IN AN AUGUST 9 NEW YORK TIMES ARTICLE–CRAIG SMITH PROFILES EUROPEAN COMMISSION (EC) PRESIDENT ROMANO PRODI WHO TALKS ABOUT HIS VISIONS FOR A EUROPE UNIFIED ON FOREIGN AFFAIRS–AND HOW TURKEY’S PROPOSED MEMBERSHIP COULD MAKE THE TASK DIFFICULT. HE ALSO SPEAKS OF US INDIFFERENCE–AND AT TIMES–EFFORTS TO THWART EUROPEAN UNITY.
The following are excerpts from the article "A New European Keeps a Wary Eye on America."
I CCELLINA NATIONAL PARK–Italy (New York Times)-EC President Prodi argues that his hope for European unity-already complicated by competing national interests-could be difficult to achieve in the nearer term if Europe decides to include Turkey–a Muslim country that would be one of the largest members. He says American pressure to accelerate Turkey’s application for membership-on the basis that having Turkey in the European Union will enhance regional security-overlooks the longer-term consequences of bringing the country into the union.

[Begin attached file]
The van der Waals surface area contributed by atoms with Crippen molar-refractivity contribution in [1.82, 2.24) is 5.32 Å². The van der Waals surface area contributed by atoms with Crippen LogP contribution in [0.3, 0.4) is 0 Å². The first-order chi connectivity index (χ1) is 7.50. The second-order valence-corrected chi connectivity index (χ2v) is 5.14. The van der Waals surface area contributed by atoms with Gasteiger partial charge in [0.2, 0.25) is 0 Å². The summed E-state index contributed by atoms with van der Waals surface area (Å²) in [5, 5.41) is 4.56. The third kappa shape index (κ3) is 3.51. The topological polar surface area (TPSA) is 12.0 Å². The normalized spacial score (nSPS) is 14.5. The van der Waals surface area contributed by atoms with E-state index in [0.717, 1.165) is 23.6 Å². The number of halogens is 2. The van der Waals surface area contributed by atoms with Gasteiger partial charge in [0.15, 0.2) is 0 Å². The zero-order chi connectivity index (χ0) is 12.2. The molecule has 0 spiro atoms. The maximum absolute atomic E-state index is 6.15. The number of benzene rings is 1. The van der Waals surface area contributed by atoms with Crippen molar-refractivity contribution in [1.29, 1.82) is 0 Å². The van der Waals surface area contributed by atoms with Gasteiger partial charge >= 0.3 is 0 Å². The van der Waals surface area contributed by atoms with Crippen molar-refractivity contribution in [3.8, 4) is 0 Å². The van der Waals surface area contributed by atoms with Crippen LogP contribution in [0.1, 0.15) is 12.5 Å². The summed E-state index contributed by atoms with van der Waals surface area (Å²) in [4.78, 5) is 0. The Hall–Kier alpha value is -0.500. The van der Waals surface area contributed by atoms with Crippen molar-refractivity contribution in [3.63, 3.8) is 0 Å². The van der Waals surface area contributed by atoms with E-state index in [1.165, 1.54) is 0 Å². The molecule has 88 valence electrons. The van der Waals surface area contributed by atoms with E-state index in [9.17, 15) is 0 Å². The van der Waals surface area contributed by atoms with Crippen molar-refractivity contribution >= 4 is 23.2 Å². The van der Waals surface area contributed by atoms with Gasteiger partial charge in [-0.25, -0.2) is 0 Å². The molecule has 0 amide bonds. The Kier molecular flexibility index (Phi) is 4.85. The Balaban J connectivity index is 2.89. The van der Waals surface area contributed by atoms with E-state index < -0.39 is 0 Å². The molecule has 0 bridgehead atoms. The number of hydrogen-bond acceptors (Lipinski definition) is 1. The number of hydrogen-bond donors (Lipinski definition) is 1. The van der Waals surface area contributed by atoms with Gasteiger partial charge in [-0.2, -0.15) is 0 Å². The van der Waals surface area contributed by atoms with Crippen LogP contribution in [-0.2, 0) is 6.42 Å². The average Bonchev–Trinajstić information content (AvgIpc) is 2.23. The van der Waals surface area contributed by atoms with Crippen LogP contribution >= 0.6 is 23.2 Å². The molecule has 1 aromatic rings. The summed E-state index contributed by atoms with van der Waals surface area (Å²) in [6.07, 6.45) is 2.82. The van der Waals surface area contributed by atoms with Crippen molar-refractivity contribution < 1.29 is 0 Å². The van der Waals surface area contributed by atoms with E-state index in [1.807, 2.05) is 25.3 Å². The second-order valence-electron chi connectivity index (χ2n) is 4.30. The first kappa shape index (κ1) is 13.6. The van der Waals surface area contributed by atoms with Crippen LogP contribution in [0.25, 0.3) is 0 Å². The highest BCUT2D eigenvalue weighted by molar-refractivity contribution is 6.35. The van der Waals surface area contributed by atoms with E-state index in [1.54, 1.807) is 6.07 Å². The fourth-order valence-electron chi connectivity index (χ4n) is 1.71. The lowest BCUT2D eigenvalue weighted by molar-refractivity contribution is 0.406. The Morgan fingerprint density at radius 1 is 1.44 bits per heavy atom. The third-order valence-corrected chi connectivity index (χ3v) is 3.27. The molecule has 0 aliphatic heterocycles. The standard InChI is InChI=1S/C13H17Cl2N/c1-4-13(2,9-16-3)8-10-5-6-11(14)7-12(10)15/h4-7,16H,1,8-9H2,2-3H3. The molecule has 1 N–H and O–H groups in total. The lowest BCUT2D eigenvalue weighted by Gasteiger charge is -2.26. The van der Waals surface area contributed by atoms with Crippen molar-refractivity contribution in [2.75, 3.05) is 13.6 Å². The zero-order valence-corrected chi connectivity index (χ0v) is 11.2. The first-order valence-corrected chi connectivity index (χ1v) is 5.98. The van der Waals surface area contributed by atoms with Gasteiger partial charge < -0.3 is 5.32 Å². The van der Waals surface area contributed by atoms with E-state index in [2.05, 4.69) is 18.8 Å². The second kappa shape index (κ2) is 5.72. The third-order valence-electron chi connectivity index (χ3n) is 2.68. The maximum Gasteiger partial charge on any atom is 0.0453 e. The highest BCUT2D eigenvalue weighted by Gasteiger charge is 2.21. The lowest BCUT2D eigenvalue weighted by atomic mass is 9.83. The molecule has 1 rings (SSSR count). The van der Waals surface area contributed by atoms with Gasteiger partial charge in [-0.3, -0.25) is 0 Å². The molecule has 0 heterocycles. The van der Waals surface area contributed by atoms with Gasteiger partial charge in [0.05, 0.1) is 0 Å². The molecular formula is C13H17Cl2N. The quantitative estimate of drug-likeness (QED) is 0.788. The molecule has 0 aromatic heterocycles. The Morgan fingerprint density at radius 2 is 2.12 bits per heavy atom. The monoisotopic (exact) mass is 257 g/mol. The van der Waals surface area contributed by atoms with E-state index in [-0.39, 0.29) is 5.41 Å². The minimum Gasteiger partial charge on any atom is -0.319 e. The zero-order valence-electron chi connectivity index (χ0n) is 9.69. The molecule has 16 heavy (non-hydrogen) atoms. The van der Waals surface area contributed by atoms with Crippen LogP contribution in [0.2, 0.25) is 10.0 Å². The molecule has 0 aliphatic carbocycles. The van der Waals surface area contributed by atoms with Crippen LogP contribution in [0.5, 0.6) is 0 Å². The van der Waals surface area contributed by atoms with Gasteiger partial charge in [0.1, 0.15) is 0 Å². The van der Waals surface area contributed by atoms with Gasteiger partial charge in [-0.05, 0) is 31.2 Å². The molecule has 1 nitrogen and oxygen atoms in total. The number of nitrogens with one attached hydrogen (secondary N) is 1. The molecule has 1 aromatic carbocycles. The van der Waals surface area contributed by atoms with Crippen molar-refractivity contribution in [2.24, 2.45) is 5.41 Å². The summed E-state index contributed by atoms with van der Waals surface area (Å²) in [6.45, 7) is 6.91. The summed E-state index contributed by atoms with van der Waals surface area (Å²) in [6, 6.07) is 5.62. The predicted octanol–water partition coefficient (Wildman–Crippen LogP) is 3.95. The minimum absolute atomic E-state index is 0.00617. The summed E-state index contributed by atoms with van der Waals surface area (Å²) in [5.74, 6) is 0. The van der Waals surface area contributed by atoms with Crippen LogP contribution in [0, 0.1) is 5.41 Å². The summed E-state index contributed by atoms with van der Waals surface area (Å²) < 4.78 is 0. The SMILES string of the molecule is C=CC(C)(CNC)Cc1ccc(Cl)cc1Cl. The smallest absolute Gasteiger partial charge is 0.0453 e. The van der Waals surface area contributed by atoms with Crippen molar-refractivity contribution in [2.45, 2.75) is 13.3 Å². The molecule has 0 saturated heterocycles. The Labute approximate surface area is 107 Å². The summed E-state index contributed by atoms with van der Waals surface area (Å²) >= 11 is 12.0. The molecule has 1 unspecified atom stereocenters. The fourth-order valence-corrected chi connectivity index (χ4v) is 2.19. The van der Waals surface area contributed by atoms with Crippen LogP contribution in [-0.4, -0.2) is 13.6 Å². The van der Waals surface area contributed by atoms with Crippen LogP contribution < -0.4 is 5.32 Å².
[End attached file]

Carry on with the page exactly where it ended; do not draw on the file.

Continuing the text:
"When they said the process is too slow–I told them–’Look–I was born in a country where when you were a kid to describe something frightful–you said–’Mama the Turks!’" Prodi said–adding–"We have to fight against this deep prejudice."
Last year–the European Union decided that Turkey had not yet met the standards to begin formal membership talks but promised to make another assessment by the end of next year. Prodi said he would deliver a "complete–fair and objective" opinion before his term as president ended on Nov. 1–2004.
He said he accepted the strategic importance of Turkey as a bridge between Europe and the Middle East but was worried that the country’s size–the peculiarities of its political institutions and its cultural ties to the Middle East could complicate European efforts to forge a common policy. Prodi recounted listening to a group of European Parliament members discussing the challenge Turkey presented because its representatives would be the largest group in the Parliament. "It’s not a problem of being Muslim but of being so big," he said.
He said the matter of Turkey’s membership was too politically sensitive to rush into because it would require approval from all of the union’s member states-25 after the addition next year of 10 more countries. "You have to reassure Turkish public opinion but also reassure European public opinion that you have been serious–because otherwise there will be no ratification–and without ratification–the slap in the face of the Turkish people would be terrible," he said.